19. Whenever you write, you bare your soul, telling a story, not necessarily yours, but one worth telling... whenever you look for critiques, you must understand they (critiques) are objective, and sometimes people don't feel what you fealt when you wrote the song,. so, it stands to reason, that sometimes critiques won't be favorable... but the better the writer, the more those who read the lyrics will feel them.. that is a goal. Like an artist, each creation is special, if only to the artist... Collaberation... definately a good thing to do, but with an open mind... most songs today have more than 2 songwriters involved... I think 2 minds ARE better than one.. I just have to find the right people to collaberate with... everyone is appreciated, but not all mesh like gears, or blend like colors..
  20. Hi, I just started songwriting but I did not study music so I do not know keys and other stuff. So I am hoping that someone can give me opinion on my lyrics and if possible please help to write the melody...
  21. Hello! Thought I'd share an app that I made with the songwriting forum part. It might help if you run out of inspiration, or need some effects or just wanna jam around. [media=] It pretty much just generates melodies according to rythm and note preferences. Download it from https://play.google....y.jamdroid.free
  22. I'm inching my way into this songwriteing thing from somewhere below beginner status. Armed with the ability to read music, a fair-to-moderate grasp of guitar, and an almost-fair handle on piano. In an effort to help me get my toes wet someone has asked me for help collaberating on thier song. She is writeing a vocal melody and will send it to me so I can hang the guitar bits up on it. If that goes well I might be writeing for some of the other instruments as well. In theory I know the chord theories and arpeggios and scales and yes even the modes. But I'm nervous about putting these things to practice. I'm turning this knowlage around in my head an I'm not really sure which way to turn it so it will click neatly around a melody and voltron itself into an actual song. Any adivce? Any at all please. I am really not sure where to start ... well I should figure out what key its in probably ... but beyond that I'm at a loss -rc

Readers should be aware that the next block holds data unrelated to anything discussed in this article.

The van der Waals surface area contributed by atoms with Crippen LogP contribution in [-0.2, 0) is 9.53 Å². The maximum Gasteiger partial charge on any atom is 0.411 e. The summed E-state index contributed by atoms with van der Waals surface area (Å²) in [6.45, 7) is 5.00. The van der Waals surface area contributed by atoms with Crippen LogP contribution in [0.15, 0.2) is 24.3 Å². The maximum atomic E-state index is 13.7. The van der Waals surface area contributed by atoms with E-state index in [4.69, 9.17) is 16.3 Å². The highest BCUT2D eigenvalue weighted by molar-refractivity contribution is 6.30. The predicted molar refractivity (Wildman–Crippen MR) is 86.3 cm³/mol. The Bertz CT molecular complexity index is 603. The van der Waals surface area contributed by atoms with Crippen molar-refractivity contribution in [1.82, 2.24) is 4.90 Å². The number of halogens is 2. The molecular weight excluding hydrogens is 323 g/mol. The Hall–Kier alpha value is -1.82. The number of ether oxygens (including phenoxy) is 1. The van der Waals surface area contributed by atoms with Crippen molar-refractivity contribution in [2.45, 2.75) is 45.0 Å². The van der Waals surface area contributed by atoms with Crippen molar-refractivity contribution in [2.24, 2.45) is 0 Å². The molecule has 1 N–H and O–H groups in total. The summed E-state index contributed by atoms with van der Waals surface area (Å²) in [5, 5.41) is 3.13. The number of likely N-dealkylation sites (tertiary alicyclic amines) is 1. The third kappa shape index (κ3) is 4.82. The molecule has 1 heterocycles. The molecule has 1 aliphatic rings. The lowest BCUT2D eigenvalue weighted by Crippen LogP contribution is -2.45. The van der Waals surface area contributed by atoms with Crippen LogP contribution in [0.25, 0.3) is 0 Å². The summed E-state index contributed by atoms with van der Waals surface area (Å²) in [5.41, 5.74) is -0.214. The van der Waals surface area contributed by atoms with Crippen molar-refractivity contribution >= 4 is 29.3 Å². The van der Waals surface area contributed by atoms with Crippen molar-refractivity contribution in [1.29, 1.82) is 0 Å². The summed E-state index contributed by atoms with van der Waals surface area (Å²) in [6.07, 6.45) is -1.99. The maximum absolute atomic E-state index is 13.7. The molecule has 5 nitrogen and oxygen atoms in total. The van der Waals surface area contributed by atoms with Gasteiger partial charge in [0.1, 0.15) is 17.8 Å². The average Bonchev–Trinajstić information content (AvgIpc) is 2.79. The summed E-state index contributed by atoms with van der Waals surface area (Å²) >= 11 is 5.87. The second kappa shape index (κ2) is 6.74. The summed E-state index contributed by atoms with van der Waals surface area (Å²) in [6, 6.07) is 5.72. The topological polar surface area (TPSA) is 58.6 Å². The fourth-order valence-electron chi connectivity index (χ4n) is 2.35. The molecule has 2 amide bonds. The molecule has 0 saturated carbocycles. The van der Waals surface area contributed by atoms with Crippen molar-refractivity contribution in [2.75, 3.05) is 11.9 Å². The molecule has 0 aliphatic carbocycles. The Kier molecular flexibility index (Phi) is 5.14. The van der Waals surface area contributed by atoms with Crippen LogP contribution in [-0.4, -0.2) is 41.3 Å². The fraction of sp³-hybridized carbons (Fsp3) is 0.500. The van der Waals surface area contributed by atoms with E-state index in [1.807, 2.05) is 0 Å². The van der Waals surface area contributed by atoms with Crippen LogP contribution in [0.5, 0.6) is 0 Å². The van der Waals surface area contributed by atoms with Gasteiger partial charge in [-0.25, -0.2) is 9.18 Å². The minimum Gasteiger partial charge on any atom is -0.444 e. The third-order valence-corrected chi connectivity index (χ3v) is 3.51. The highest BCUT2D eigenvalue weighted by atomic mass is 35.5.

23. Hello Everyone! My name is Bryan and I live in Connecticut. I've been writing songs on and off for several years and have a handful that are always well received. I would like to learn to write memorable melodies and I would like to learn to write edgier songs and up-tempo songs. I seem to be way laid in the ballad trap. Nice stuff, but not exciting, like a Pete Townshend song. If you have written some edgier material and this is important, with a memorable melody I would like to hear about your experience.
  24. Hello folks, I am a guitar player and teacher. I have been teaching for 4 years and playing for 10 years. I am really wanting to learn to write lyrics. I think I have good melody and playing ability... this should be the hard part right? I do not think so, it is definately the lyrics that make me uneasy, Most of all I think I have narrowed this to a confidence issue. Because I used to hate my voice and was afraid to play in front of people. Now I am learning songs for the soul purpose of playing in front of people. In fact the other day I brought my guitar with me to get a haircut (on my way to work) and this woman asked me to play something.. I bit it and went ahead and played. It was very successful and ended up being the best version I had played since that time. This was a boost for me. So I am ready folks. Ready to write and add melody. I am here and searching.. I hope I can meet some folks that are teachers at heart.
  25. Hello Everyone, Thanks for the overwhelming reponse from Songstuff.com. Now looking forward for some Music Composers/Melody Composers for Wild Blossoms Band (https://www.facebook.com/WildBlossomsBand). WB is the First Internet International Girl Band with members from almost all parts of the world & we work towards getting the world music together. Recently we have been added in a Record Book "LIMCA BOOK OF WORLD RECORDS" (http://en.wikipedia.org/wiki/Limca_Book_of_Records) We are currently working towards finishing our first album for which we need some new talent. It will be based on collaboration for 1 or few songs for which you will be given the lyrics. You should be able to record the melody in a good quality and instruct the singers how to sing the lyrics with the composition. Plz contact me with your previous works at wildblossoms.band@gmail.com The selected person's compositions will be distributed by a very professional and dedicated music company who is our agent in India who promotes us and ensures that we get the much needed guidance and resources wherever and whenever required including concerts and marketing opportunities around the world. Cheers, Sag